Last weekend’s state elections in Germany’s reliably conservative region of Bavaria smashed a tradition that had endured since the end of World War II and reinforced a trend that is spreading across the world in this tumultuous political age. In country after country, moderates are getting squeezed while parties advocating a less conciliatory approach on both the right and the left make gains.
Bavarian voters refused to give a majority to the center-right Christian Social Union, or CSU, the sister party of Chancellor Angela Merkel’s Christian Democratic Union, the CDU. In keeping with the emerging pattern, voters punished the CSU and other centrist parties, boosting their support for ideologies and politicians less inclined to compromise. Even after strategically sliding rightward to protect itself from an assault from the far right, the CSU finished with just 37.2 percent of the vote, losing 16 seats in the provincial parliament. The center-left Social Democrats saw their support cut in half, winning less than 9.7 percent of the vote. While the center-left and center-right lost, the far-right Alternative for Germany entered the Bavarian parliament for the first time, with 10.2 percent of the vote, and the Greens, a more left-leaning party than the Social Democrats, finished second, jumping to 17.5 percent of the vote.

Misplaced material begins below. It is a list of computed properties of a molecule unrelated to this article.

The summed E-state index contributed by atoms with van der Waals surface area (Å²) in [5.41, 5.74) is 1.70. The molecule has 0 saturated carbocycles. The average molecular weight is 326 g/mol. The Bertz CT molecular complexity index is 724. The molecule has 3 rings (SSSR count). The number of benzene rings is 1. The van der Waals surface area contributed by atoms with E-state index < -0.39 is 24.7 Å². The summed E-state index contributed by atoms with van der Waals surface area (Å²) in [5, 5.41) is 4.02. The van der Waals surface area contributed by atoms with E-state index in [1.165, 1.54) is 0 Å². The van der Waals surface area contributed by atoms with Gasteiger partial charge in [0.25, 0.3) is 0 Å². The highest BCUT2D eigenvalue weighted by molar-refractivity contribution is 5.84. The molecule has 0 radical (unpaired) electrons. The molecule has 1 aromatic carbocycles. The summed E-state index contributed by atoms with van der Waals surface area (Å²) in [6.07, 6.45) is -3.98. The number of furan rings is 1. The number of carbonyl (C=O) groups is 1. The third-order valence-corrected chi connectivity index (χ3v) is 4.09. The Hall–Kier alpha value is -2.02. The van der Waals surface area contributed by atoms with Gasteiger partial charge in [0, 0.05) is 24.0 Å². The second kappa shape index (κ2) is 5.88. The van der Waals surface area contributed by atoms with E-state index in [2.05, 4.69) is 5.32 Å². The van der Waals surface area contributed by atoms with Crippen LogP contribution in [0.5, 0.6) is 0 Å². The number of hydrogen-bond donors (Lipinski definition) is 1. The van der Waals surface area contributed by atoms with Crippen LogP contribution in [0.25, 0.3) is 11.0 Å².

Each country has its own dynamics, but the drift away from the center is hardly unique to Germany. Last week, I wrote about Brazil’s first-round election, in which the controversial far-right candidate, Jair Bolsonaro, surprised observers by nearly winning outright. With a dozen candidates on the ballot, voters set up a runoff between the left and the far right, decisively winnowing out the center.